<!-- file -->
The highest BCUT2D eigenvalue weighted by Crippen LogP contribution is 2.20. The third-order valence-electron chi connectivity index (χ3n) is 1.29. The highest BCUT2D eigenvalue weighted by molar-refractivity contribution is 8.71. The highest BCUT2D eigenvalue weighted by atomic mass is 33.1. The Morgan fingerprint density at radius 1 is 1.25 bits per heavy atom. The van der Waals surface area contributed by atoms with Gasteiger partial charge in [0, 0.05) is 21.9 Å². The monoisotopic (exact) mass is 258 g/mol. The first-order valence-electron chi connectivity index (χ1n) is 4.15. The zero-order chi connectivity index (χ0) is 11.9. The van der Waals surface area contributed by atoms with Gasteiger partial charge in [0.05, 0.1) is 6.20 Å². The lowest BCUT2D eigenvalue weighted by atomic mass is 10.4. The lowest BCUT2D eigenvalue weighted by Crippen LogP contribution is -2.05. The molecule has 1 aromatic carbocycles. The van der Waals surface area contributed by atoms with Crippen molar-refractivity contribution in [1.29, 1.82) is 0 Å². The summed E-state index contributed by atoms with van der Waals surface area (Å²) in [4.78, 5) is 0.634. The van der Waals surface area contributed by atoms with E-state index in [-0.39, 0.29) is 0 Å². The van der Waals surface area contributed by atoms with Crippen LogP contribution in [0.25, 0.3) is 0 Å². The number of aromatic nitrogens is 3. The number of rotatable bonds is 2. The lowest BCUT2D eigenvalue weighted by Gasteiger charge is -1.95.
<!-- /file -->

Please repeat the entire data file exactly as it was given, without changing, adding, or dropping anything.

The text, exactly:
The highest BCUT2D eigenvalue weighted by Crippen LogP contribution is 2.20. The third-order valence-electron chi connectivity index (χ3n) is 1.29. The highest BCUT2D eigenvalue weighted by molar-refractivity contribution is 8.71. The highest BCUT2D eigenvalue weighted by atomic mass is 33.1. The Morgan fingerprint density at radius 1 is 1.25 bits per heavy atom. The van der Waals surface area contributed by atoms with Gasteiger partial charge in [0, 0.05) is 21.9 Å². The monoisotopic (exact) mass is 258 g/mol. The first-order valence-electron chi connectivity index (χ1n) is 4.15. The zero-order chi connectivity index (χ0) is 11.9. The van der Waals surface area contributed by atoms with Gasteiger partial charge in [0.05, 0.1) is 6.20 Å². The lowest BCUT2D eigenvalue weighted by atomic mass is 10.4. The lowest BCUT2D eigenvalue weighted by Crippen LogP contribution is -2.05. The molecule has 1 aromatic carbocycles. The van der Waals surface area contributed by atoms with Crippen molar-refractivity contribution in [1.29, 1.82) is 0 Å². The summed E-state index contributed by atoms with van der Waals surface area (Å²) in [4.78, 5) is 0.634. The van der Waals surface area contributed by atoms with E-state index in [-0.39, 0.29) is 0 Å². The van der Waals surface area contributed by atoms with Crippen LogP contribution in [0.25, 0.3) is 0 Å². The number of aromatic nitrogens is 3. The number of rotatable bonds is 2. The lowest BCUT2D eigenvalue weighted by Gasteiger charge is -1.95.